Q&A with Jamie Storr, in honor of AAPI Heritage Month

When Yutaka Fukufuji made his Kings debut in 2007, he became the first player born in Japan to play in an NHL game. Some 15 years before that, Jim Paek – who was born in South Korea – skated in 18 games with the Kings as part of his five-year playing career in the league.

As the Kings celebrate Asian American and Pacific Islander Heritage Month throughout May, former Kings goalie Jamie Storr, who is half-Japanese, recently participated in a special panel hosted by AEG celebrating the accomplishments of AAPI athletes.

Storr played in 219 NHL games with the Kings and Carolina Hurricanes and also played professionally in Europe.

Now an El Segundo resident, Storr was selected in the first round of the 1994 NHL Draft by the Kings, seventh overall. He made his debut during the 1994-95 season and with the Kings, he won as many as 19 games in a season and he also registered 16 total shutouts as a member of the organization. Storr also saw action with LA during the Stanley Cup playoffs in three separate seasons.

Overall, Storr ranks fifth all-time with the Kings in games played amongst goaltenders, fifth in wins, third in shutouts, third in goals against average and second (to Jonathan Quick) in save percentage. He was named to the NHL All-Rookie Team twice, in both 1998 and 1999.

Jamie talked about his background during the unique conversation that also featured golf champion Michelle Wie West, tennis star Michael Chang, and Dave Roberts and Scott Akasaki with the World Champion Dodgers.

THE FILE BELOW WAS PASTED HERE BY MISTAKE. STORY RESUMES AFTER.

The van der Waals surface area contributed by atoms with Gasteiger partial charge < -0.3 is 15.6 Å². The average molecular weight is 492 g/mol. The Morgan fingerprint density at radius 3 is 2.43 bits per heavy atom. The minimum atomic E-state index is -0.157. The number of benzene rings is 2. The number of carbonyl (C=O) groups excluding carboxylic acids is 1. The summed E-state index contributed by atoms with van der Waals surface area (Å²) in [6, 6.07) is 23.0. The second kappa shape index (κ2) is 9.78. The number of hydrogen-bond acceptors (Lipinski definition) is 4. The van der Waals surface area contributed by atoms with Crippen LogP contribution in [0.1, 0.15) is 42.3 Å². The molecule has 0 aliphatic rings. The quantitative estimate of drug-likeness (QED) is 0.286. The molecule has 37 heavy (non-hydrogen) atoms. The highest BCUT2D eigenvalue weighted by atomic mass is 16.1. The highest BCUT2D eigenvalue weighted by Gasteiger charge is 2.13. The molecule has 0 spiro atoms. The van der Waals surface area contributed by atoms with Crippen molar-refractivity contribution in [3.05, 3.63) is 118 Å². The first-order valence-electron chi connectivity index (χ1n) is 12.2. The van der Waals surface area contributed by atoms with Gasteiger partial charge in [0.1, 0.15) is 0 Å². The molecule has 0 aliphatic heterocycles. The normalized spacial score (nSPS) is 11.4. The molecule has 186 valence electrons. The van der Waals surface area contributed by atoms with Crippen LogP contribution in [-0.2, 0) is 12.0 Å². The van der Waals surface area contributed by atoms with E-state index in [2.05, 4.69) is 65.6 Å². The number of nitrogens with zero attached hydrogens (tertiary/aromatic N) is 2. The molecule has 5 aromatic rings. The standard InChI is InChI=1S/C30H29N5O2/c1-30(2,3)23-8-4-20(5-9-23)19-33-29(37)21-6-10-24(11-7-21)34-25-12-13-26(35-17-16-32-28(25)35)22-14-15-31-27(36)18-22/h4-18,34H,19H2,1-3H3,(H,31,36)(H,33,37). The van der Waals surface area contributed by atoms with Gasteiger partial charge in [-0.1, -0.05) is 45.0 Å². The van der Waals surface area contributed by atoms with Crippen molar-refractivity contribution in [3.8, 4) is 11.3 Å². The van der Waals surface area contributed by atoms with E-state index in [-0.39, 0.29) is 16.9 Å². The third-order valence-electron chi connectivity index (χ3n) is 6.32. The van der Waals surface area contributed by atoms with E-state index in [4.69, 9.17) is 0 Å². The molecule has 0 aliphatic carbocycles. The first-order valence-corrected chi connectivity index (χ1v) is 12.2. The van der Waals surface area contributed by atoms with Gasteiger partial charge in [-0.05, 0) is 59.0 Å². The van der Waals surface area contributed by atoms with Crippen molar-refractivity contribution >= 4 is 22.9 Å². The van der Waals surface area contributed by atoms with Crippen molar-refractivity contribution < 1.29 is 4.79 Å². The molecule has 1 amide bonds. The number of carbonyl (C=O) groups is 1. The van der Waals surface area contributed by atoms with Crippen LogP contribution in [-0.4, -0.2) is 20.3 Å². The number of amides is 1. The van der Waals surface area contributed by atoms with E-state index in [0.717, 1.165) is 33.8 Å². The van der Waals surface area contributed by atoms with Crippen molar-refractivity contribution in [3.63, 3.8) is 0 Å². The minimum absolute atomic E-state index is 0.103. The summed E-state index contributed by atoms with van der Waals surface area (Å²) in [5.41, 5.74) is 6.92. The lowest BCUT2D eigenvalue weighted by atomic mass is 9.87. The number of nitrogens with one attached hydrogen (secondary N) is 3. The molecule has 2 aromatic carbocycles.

On the design of his mask which features a tribute to his mom and his Japanese heritage
My mother was born and raised in Tokyo, she came to North America when she was 29 years old. She met my father and they had my brother and myself. Having a mother from Japan was a big part of our upbringing, it was pretty rare and it was odd for me as I look more like my father. When I was young, we would travel to Japan and visit family there and stay there for one or two months in the summer. My grandfather spoke little English, but I can remember him saying ‘he doesn’t look anything like us, he looks more white than Asian. That was a big part of my growth. My mother spoke no English when she came here, she comes here and then suddenly becomes a hockey fan. My dad tells stories of coming home from work and there she is, a little 90-pound Japanese lady sitting on the couch and screaming at the TV. Keep in mind she had never seen a game before in her life, it was a great opportunity for me to embrace my heritage when I was growing up in the sport. I found so many positives that helped make me who I am. My mother’s great grandmother was a female samurai and her story dates back to where she successfully fought with a Naginata to suppress the turmoil of a peasant rebellion. My mother would remind me as a kid that I have something special inside me that will allow me to stay strong. For my brother and me, it was part of us believing we had a bright future ahead of us despite being from a small town. Unfortunately, my mother passed away during my second year with the Kings, it was a big shock and I decided to honor her with a flag and her initials on the back of my helmet. The design also included my last name in Japanese lettering and Japanese dragons. I felt it was a way to stay in touch, a way to stay in tune with where I came from. There are a lot of obstacles you must go through to get to where you end up. Canada is diverse, but hockey wasn’t when I was growing up. You could feel isolated being a minority. You must overcome obstacles when you don’t look like everyone in the dressing room, or when your parents don’t. It is part of growing up but honoring the heritage is something I feel proud of. I went back to Japan two years ago and it has been an amazing turnaround.

On working in the Los Angeles community: